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Re: Rconstructing DNA (was Re: Dino-fuzz found in amber?)

On Sat, Sep 17, 2011 at 1:20 AM, Tim Williams <tijawi@gmail.com> wrote:
> Sadly no, this is simply not correct.  We can't use the chicken's DNA
> sequence to fill in the blanks in the inferred _Tyrannosaurus rex_ DNA
> sequence.  It cannot be assumed that _T. rex_ has the exact same codon
> for each amino acid residue as the chicken.

You simply cut the part of the email message in which I actually
showed how to make comparisons. So I will reproduce it:
"That comparison allow us to have some improved knowledge about T-rex's
DNA sequence. For example, the second codon first position in T-rex
most probably was a C too (and not a T). Of course we cannot rule out
the possibility of point mutation (either from T to C in chicken or C
toT in T-rex).

The sixth codon is more dramatic. The S aa could be coded by a TCN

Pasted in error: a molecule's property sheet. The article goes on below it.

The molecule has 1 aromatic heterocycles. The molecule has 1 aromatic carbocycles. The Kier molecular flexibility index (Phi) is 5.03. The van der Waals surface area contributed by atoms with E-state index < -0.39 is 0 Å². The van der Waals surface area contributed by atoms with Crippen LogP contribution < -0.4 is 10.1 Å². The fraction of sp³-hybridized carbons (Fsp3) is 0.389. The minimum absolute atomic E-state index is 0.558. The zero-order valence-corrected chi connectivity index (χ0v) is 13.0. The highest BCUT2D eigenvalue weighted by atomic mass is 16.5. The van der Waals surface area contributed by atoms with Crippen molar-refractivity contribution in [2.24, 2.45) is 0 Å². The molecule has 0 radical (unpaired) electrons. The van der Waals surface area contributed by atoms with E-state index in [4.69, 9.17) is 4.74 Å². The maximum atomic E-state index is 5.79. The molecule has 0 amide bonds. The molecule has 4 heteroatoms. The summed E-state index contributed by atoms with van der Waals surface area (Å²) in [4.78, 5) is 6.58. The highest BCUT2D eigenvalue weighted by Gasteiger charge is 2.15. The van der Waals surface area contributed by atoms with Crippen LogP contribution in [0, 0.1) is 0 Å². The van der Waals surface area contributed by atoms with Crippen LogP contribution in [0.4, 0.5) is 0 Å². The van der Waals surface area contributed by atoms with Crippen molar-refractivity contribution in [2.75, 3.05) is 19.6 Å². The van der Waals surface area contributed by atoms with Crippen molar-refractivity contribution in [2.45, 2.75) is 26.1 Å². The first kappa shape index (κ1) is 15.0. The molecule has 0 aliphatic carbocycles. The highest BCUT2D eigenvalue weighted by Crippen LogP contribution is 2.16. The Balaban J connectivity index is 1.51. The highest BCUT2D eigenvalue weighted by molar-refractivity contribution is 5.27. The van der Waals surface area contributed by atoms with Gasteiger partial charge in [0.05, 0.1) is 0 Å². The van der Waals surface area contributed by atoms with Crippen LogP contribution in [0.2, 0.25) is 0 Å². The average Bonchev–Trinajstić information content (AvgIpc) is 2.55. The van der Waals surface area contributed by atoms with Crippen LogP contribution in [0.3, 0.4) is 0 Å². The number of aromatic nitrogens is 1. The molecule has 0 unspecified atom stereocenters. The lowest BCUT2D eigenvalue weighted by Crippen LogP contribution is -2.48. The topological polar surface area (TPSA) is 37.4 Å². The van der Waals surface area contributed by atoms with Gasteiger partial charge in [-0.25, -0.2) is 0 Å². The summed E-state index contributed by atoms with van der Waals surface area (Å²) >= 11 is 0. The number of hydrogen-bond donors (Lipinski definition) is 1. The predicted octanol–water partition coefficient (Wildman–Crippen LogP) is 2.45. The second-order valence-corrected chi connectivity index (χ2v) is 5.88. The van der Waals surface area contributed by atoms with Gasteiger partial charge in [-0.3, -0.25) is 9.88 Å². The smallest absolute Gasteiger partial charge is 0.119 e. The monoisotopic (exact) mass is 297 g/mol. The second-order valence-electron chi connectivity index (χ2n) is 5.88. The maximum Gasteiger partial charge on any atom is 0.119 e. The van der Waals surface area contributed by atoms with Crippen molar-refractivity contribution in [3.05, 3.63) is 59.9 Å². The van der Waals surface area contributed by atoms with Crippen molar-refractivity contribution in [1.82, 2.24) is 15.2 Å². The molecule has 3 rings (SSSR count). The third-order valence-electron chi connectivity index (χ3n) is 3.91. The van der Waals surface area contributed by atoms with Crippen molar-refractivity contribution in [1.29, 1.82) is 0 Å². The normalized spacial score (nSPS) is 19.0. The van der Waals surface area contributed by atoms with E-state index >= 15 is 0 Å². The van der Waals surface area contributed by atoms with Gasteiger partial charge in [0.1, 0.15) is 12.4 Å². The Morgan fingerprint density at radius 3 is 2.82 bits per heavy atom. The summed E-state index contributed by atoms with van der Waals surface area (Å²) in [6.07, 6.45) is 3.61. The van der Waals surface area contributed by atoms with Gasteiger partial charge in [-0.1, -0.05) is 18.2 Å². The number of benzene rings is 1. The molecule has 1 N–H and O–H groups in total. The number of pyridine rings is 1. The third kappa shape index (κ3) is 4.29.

codon or by a AGY codon. In the chicken it is AGC codon. It would take
at least two point mutations to convert a TCN into AGY and vice-versa.
So, most probably T-rex had a AGY codon in that position."

And there is no place in which I said that the T.rex has the exact
same codon for each aa residue as the chicken.

>  As David says, the best we can do is use the degenerate sequence (i.e., with 
> those
> "extra symbols" reflecting an unknown base position), because we cannot know,
> and will probably never know, what the DNA sequence is for _T. rex_.

And as I've showed, we could do better than this by comparative analysis.

> BTW, the sequence you provide for _T. rex_ alpha-2 collagen (above) is
> exactly the same as that for the chicken (GLPGESGAVGPAGPIGSR).  It is
> not one of the six _T. rex_ collagen sequences deposited by Asara et
> al. (2007) in GenBank.


> Of course, all this assumes that the peptide sequence actually comes
> from _T. rex_.

Yes of course. It is just the proof of concept.

>> If we had the crocodile or alligator or caiman sequence the comparison
>> could be improved.
> No, it would make no difference at all.

It would make difference, since it could help in philogenetic bracketing.


Roberto Takata